Forensic Architecture (FA) is a research agency, based at Goldsmiths, University of London. They seek to undertake advanced architectural and media research on behalf of international prosecutors, human rights organisations and political and environmental justice groups. Forensic architecture is also an emergent academic field developed at Goldsmiths. It refers to the production and presentation of architectural evidence – buildings and urban environments and their media representations.
As contemporary conflicts increasingly take place within urban areas, homes and neighbourhoods have become targets, and most civilian casualties occur within cities and buildings. Urban battlefields have become dense data and media environments. War crimes and human rights violations, undertaken within cities and buildings, are now caught on camera and often made available almost instantly. The premise of FA is that analysing violations of human rights and international humanitarian law (IHL) in urban, media-rich environments requires modelling dynamic events as they unfold in space and time, creating navigable 3D models of sites of conflict and the creation of animations and interactive cartographies on the urban or architectural scale.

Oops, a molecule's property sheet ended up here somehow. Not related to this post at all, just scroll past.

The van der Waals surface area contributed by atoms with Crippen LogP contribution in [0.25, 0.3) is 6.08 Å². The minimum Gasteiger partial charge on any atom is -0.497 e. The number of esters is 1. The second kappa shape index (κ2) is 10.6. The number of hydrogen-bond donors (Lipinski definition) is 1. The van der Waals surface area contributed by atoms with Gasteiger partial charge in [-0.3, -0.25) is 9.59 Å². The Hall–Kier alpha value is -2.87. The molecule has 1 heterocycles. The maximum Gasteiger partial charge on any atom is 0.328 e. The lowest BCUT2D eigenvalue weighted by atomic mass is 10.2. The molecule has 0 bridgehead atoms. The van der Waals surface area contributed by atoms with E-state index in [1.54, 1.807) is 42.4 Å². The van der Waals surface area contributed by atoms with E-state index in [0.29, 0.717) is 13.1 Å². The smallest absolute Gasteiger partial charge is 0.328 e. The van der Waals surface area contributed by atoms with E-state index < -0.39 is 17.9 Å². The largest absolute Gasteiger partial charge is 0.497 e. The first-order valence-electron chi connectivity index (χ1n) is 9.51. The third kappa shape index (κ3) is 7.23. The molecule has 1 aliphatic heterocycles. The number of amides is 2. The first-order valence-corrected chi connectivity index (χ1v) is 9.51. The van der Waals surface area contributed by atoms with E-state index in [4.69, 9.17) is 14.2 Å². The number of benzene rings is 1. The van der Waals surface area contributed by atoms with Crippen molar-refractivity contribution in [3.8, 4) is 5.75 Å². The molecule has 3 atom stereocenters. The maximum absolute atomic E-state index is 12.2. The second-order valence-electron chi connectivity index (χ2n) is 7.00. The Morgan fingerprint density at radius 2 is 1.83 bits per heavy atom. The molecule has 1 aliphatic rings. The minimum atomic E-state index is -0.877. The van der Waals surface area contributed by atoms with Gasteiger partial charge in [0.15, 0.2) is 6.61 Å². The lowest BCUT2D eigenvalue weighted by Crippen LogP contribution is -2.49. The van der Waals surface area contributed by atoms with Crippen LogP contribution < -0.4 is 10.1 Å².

In recent years FA has successfully tested its methodologies in a number of landmark legal and human rights cases undertaken together with and on behalf of threatened communities, NGOs, prosecutors and the UN. Their work consistently generates robust debate in human rights, architecture and legal circles. Since 2011, Forensic Oceanography (Lorenzo Pezzani and Charles Heller) have combined testimonies of human rights violations with digital technologies such as satellite imagery, vessel tracking data, and geospatial mapping to critically investigate the militarized border regime in the Mediterranean Sea. Their work attempts to document the violence perpetrated against migrants at sea and to challenge the regime of (in)visibility imposed by surveillance on this contested frontier.